Editorial Policy

Cash Advances: For Emergency Use Only

Erica Sandberg

June 5, 2012

QDear Erica,

I’m wondering if I should do a cash advance with my credit card. I owe my roommate $800 (he paid for my half of the rent the past two months because I didn’t have enough). In July, I’m moving in with my sister for free, so my buddy  has been  really persistent about getting the money from me before I move. I don’t want to make excuses, but I lost my full-time job and just started a part-time one. I’ll be lucky if I can pay my half of the June rent, let alone what I owe him already. So I’m thinking my card would be the only way for me to get $800 right away. My card has a $360 balance on it. My limit is $3,000. I’ve never done a cash advance before, and I don’t want to, but I’m sick of feeling guilty all the time about what I owe my friend. So how do I do it? And should I do it? Is there anything else I’m not thinking of that I could do? — Peter

AHi Peter,

I rarely recommend people use cash advances because they tend to be too costly. Such credit card loans come with:

  1. Expensive fees. Credit card issuers charge up to 4 percent of the amount extracted. Therefore, if you were to obtain an advance of $800, up to $32 would be added to the debt.
  2. Instant interest accumulation. Unlike with a purchase where you have an interest-free grace period, issuers begin to assess interest the moment the money is in your hand.
  3. Elevated financing costs. It’s common for issuers to charge a higher annual percentage rate (APR) for cash advances than they do for purchases. Check your statement or give them a call to see if yours does.

Those are the reasons I would shy away from cash advances. Not that this is a habit you’ve gotten into, but it’s worth warning against. Never automatically turn to a bank for help when you’re in a tight spot.  Rather than being a long-term solution to problems, borrowing more money becomes a pricey Band-Aid.Ask Erica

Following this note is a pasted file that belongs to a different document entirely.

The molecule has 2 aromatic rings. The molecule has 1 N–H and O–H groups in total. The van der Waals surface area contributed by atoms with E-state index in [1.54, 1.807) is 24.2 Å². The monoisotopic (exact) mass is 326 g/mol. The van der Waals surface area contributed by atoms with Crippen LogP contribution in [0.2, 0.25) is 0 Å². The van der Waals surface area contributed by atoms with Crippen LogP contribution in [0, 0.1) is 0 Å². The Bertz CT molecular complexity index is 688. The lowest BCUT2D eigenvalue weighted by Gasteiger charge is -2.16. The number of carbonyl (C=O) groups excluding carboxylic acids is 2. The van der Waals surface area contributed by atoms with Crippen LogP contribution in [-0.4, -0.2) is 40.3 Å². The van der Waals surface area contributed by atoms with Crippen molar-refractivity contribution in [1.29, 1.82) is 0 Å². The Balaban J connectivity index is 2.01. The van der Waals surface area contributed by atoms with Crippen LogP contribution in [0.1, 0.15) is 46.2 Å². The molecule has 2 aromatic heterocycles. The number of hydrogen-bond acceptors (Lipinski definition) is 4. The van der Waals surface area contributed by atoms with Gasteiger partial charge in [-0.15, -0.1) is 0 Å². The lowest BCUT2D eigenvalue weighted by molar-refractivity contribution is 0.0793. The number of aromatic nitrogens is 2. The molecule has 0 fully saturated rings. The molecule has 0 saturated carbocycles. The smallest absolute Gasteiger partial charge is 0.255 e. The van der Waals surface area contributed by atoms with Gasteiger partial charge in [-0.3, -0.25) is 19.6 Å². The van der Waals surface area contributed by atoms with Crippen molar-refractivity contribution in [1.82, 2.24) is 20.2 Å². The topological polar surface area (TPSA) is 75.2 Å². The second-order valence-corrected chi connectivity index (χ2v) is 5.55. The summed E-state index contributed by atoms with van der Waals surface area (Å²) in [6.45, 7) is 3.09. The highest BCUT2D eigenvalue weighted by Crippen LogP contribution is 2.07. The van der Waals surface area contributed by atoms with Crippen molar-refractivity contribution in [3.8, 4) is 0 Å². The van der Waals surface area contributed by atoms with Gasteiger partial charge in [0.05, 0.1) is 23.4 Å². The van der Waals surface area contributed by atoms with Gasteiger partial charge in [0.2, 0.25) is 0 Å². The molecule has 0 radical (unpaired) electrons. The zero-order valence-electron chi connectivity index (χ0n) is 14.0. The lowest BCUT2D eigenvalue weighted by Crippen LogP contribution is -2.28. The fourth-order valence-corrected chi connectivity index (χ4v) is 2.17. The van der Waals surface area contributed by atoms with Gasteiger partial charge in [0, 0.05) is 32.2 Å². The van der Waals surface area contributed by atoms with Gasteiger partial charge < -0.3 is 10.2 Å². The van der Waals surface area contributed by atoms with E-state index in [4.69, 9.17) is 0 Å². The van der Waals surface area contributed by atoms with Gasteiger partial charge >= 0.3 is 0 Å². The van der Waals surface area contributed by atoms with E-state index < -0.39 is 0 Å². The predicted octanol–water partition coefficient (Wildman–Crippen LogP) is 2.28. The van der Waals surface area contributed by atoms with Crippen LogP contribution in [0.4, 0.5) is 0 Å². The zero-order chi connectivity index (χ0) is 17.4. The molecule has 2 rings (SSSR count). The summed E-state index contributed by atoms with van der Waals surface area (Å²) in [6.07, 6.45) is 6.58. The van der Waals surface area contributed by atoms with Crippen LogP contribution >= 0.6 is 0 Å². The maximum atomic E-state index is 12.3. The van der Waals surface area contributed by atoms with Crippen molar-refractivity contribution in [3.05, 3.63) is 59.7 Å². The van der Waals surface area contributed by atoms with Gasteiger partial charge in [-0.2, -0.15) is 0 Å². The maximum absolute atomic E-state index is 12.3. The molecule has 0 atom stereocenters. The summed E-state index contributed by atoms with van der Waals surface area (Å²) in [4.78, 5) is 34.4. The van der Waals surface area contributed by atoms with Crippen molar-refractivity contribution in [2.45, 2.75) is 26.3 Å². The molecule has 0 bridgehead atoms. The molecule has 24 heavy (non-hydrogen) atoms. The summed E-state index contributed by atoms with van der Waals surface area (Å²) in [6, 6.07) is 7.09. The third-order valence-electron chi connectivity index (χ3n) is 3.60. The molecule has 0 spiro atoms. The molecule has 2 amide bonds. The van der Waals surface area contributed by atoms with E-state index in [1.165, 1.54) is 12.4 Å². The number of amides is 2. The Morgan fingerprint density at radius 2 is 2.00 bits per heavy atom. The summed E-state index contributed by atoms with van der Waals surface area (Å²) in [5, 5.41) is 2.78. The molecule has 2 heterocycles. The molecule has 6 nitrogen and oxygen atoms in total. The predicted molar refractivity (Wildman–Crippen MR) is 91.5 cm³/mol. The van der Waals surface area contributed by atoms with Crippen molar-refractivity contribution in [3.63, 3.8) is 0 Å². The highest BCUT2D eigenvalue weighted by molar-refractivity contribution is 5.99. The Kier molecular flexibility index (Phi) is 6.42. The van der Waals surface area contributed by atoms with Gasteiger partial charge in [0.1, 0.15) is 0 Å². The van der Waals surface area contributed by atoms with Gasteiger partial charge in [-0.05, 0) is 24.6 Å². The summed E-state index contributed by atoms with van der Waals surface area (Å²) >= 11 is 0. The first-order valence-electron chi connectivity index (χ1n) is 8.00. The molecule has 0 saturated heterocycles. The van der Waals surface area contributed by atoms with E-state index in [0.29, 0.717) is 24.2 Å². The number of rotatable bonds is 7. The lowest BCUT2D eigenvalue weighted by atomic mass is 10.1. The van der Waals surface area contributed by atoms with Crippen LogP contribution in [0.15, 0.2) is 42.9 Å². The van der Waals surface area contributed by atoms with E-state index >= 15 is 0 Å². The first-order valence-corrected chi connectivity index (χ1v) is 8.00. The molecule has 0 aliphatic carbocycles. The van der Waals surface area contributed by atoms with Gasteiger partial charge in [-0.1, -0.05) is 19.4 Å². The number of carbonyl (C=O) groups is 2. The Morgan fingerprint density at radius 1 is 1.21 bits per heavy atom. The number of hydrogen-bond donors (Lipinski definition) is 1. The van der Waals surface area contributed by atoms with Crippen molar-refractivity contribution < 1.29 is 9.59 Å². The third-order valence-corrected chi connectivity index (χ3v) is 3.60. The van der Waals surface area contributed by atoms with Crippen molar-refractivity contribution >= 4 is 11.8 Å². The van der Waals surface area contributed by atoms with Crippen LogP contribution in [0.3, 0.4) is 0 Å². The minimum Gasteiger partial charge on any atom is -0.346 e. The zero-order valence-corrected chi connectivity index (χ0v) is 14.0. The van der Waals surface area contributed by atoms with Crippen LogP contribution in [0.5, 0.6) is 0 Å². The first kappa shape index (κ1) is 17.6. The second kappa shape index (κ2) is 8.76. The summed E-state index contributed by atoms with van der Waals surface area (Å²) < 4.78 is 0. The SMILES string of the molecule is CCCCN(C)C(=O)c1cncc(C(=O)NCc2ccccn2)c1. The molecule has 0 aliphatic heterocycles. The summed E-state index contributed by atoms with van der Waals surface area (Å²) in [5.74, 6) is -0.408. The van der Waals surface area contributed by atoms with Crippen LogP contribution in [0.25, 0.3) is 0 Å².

So, yes, consider other methods to scrape up some funds before swiping your card. For example, you could sell something of considerable value. Look around for items you can do without, such as a bicycle that you might not ride anymore. Or have a garage sale to get rid of a whole bunch of little things that will add up to a lot. Even if the proceeds don’t cover the entire amount you owe, if it’s a big enough chunk, it may be enough to satisfy your friend until you can give more.

In the event that you have nothing at all to sell or that your buddy just wants the cash right now, fine. He did you a major favor, and you’ve to make good on it on his terms. This may be one of those rare occasions I say take the cash advance. Swallow the extra costs involved, and pay the man. After you do, make a commitment to not draw from your account this way again. Delete your total debt in a maximum of three cycles, too. With the balance that’s already on the card, that would mean payments of about $415 per month, assuming an APR of 22 percent.

Will that be hard to do while only working part-time? Sure. But struggling though a financial dilemma when you’re young and able-bodied is part of becoming self-sufficient and strong. In years to come, you can even impress your children with the classic, “Why, when I was your age I lived on nothing but noodles for a few weeks to make sure I repaid my pal/got out of a jam/met my bills — and so can you!”

Got a question for Erica? Send her an email.